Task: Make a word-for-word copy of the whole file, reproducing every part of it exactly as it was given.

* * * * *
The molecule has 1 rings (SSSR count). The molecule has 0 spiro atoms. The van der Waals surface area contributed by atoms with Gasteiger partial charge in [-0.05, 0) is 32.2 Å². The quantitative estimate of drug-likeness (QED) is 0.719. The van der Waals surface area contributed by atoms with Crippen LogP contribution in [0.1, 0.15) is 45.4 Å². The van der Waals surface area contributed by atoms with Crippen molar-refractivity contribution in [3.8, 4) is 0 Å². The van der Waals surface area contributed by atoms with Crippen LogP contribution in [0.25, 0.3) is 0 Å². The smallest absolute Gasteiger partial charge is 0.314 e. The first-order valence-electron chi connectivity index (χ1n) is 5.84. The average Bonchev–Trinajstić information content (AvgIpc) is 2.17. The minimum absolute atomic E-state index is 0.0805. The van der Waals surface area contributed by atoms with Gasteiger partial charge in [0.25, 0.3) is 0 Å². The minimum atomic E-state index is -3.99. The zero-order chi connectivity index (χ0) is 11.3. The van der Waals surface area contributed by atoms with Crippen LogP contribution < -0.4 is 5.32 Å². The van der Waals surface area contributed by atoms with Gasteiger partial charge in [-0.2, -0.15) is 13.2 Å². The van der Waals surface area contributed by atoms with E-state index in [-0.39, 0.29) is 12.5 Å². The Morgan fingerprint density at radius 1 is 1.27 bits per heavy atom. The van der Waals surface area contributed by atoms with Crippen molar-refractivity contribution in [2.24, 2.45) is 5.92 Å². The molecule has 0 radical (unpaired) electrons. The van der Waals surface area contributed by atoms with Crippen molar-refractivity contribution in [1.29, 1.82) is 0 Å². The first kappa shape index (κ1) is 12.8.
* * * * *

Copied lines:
The molecule has 1 rings (SSSR count). The molecule has 0 spiro atoms. The van der Waals surface area contributed by atoms with Gasteiger partial charge in [-0.05, 0) is 32.2 Å². The quantitative estimate of drug-likeness (QED) is 0.719. The van der Waals surface area contributed by atoms with Crippen LogP contribution in [0.1, 0.15) is 45.4 Å². The van der Waals surface area contributed by atoms with Crippen molar-refractivity contribution in [3.8, 4) is 0 Å². The van der Waals surface area contributed by atoms with Crippen LogP contribution in [0.25, 0.3) is 0 Å². The smallest absolute Gasteiger partial charge is 0.314 e. The first-order valence-electron chi connectivity index (χ1n) is 5.84. The average Bonchev–Trinajstić information content (AvgIpc) is 2.17. The minimum absolute atomic E-state index is 0.0805. The van der Waals surface area contributed by atoms with Gasteiger partial charge in [0.25, 0.3) is 0 Å². The minimum atomic E-state index is -3.99. The zero-order chi connectivity index (χ0) is 11.3. The van der Waals surface area contributed by atoms with Crippen LogP contribution < -0.4 is 5.32 Å². The van der Waals surface area contributed by atoms with Gasteiger partial charge in [-0.2, -0.15) is 13.2 Å². The van der Waals surface area contributed by atoms with E-state index in [-0.39, 0.29) is 12.5 Å². The Morgan fingerprint density at radius 1 is 1.27 bits per heavy atom. The van der Waals surface area contributed by atoms with Crippen molar-refractivity contribution in [2.24, 2.45) is 5.92 Å². The molecule has 0 radical (unpaired) electrons. The van der Waals surface area contributed by atoms with Crippen molar-refractivity contribution in [1.29, 1.82) is 0 Å². The first kappa shape index (κ1) is 12.8.